24/07/2017 09:34 BST | Updated 24/07/2017 09:34 BST

How To Organise A Successful Book Club

What is the best way to structure a book club? originally appeared on Quora - the place to gain and share knowledge, empowering people to learn from others and better understand the world.

Answer by Kelly Battles, avid reader:

I have been in three book clubs in my life, one for the last 18 years (we are still going strong). For context, my book club is comprised of a dozen well-educated women who all live in the Bay Area currently. We are all moms and have worked outside of the home at some point during our time together, though only a few of us currently work outside of the home. We prioritize reading and discussing the books. We read a mix of fiction and non-fiction, and have generally avoided selecting books about parenting, relationship, work-related, or self-help topics.

While I can't be sure if this is the best way to structure a book club, here are some things that have seemed to work very well for us.

1) Given schedules are busy, people often have to miss, and you want a big enough group each month to have a robust discussion, start with a fairly large group. We have always had 11-12 in our book club at any one time and have usually averaged 5-6 at any specific get together (which is plenty for a fun discussion).

2) When forming the original group, make sure each individual knows at least one other person in the group so they feel comfortable early on, but also try to mix it up so there is also room to build new friendships over time. Try to pick people who don't live too far apart to make sure the logistics aren't inhibiting attendance.

3) If it is a priority (which for us it is), select people who actually do want to and are willing to read and discuss books. Make sure they know reading and discussing the books will be a priority upfront.

4) Meet monthly, rotating houses/hosts. If you have 12 people in the group, hopefully hosting once per year is not too much of a burden. In your first meeting, instead of discussing a book, spend time discussing and agreeing on group norms, and select the first few books you will read (more on this below).

5) Meet on the same day each month (e.g., second Tuesday of every month) and don't change it (unless it is a rare exception and unanimous); re-scheduling 10-12 busy people each month is too complicated, and will be a time sink. Plus if six people can meet on one day and six on another, how do you decide which day is best?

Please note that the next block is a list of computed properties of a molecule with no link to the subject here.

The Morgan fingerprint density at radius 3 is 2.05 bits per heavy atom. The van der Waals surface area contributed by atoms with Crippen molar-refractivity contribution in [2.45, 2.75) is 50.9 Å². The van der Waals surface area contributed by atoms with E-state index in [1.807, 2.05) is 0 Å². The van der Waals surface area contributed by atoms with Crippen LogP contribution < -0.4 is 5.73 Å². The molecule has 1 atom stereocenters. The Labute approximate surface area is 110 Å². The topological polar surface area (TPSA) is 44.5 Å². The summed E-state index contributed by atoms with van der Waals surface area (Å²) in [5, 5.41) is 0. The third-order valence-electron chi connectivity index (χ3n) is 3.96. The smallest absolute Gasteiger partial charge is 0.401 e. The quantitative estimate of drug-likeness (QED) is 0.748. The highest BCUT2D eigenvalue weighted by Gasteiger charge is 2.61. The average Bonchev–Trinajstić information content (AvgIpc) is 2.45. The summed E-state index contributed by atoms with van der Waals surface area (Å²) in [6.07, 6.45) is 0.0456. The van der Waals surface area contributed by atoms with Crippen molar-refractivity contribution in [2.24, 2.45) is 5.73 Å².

6) Use a Google sheet to track dates, hosts, availability and books.

7) A robust book selection process is key. Roughly twice a year, we each bring recommendations for one to two books that either we have already read and loved, or someone we really trust has read and loved. We go around the room and discuss our recommendations and then the group votes on their top two choices. The top five to six books with the most votes get selected. Someone scribes the list and vote count, and then schedules the book list in the google sheet. We usually keep a list of the unselected books as well in case we want to come back to them as a group or for reminders of what else we may want to read in our spare time individually. Note, I have seen some book clubs ask the host to pick the book, I think this is risky. People are busy, and expecting them to spend hours reading a bad book is not fair. While it will be impossible to please the whole group all of the time, the more robust the selection process, the more likely you will pick books that the majority enjoys.

8) The host picks the menu and serves a sit down dinner. The meal is also important - it makes sure you have good group bonding and discussion time. I have seen snacks served and this tended to lead to people being late or leaving early (because they had to grab dinner, etc). Dinner implies more investment for the host and the guests.

9) Start with lots of social / catch-up time but make sure you do have enough time to discuss the book. We usually start discussing the book over the latter part of dinner and continue through dessert.

10) In December, we don't read a book and instead host a holiday party and invite significant others. We rotate hosting over the years, and everyone chips in to help pay to have it casually catered to minimize the host's effort. We each bring our beverage of choice. This is fun and festive social time and many of our significant others joke it is their favorite party of the year. Since we don't have a book in December we usually save the longest books for the January meetings.

Happy Reading!